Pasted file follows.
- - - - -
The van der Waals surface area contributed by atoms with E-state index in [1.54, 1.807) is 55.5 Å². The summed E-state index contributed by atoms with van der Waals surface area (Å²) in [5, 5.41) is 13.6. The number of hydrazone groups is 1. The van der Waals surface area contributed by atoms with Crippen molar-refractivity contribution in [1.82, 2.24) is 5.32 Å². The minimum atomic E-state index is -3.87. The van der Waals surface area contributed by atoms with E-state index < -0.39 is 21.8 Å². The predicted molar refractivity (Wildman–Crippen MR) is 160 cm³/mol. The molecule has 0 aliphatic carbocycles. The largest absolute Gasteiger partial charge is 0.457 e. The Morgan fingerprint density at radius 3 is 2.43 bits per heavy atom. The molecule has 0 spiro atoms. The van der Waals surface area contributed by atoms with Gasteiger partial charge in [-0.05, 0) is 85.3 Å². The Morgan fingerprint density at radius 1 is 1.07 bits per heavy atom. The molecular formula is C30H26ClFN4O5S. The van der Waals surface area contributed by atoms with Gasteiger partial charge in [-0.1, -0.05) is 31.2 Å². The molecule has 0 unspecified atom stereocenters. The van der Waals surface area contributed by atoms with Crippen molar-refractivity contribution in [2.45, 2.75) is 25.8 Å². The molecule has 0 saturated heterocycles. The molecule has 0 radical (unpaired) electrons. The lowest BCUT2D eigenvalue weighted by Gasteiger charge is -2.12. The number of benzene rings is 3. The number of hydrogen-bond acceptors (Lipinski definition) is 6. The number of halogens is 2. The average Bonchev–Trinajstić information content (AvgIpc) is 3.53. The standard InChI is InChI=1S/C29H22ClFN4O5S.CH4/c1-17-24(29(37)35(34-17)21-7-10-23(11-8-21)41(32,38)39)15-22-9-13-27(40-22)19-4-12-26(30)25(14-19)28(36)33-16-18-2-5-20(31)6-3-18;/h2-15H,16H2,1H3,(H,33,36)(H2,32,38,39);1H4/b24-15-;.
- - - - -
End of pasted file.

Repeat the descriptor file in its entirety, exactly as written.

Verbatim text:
The van der Waals surface area contributed by atoms with E-state index in [1.54, 1.807) is 55.5 Å². The summed E-state index contributed by atoms with van der Waals surface area (Å²) in [5, 5.41) is 13.6. The number of hydrazone groups is 1. The van der Waals surface area contributed by atoms with Crippen molar-refractivity contribution in [1.82, 2.24) is 5.32 Å². The minimum atomic E-state index is -3.87. The van der Waals surface area contributed by atoms with E-state index < -0.39 is 21.8 Å². The predicted molar refractivity (Wildman–Crippen MR) is 160 cm³/mol. The molecule has 0 aliphatic carbocycles. The largest absolute Gasteiger partial charge is 0.457 e. The Morgan fingerprint density at radius 3 is 2.43 bits per heavy atom. The molecule has 0 spiro atoms. The van der Waals surface area contributed by atoms with Gasteiger partial charge in [-0.05, 0) is 85.3 Å². The Morgan fingerprint density at radius 1 is 1.07 bits per heavy atom. The molecular formula is C30H26ClFN4O5S. The van der Waals surface area contributed by atoms with Gasteiger partial charge in [-0.1, -0.05) is 31.2 Å². The molecule has 0 unspecified atom stereocenters. The van der Waals surface area contributed by atoms with Crippen molar-refractivity contribution in [2.45, 2.75) is 25.8 Å². The molecule has 0 saturated heterocycles. The molecule has 0 radical (unpaired) electrons. The lowest BCUT2D eigenvalue weighted by Gasteiger charge is -2.12. The number of benzene rings is 3. The number of hydrogen-bond acceptors (Lipinski definition) is 6. The number of halogens is 2. The average Bonchev–Trinajstić information content (AvgIpc) is 3.53. The standard InChI is InChI=1S/C29H22ClFN4O5S.CH4/c1-17-24(29(37)35(34-17)21-7-10-23(11-8-21)41(32,38)39)15-22-9-13-27(40-22)19-4-12-26(30)25(14-19)28(36)33-16-18-2-5-20(31)6-3-18;/h2-15H,16H2,1H3,(H,33,36)(H2,32,38,39);1H4/b24-15-;.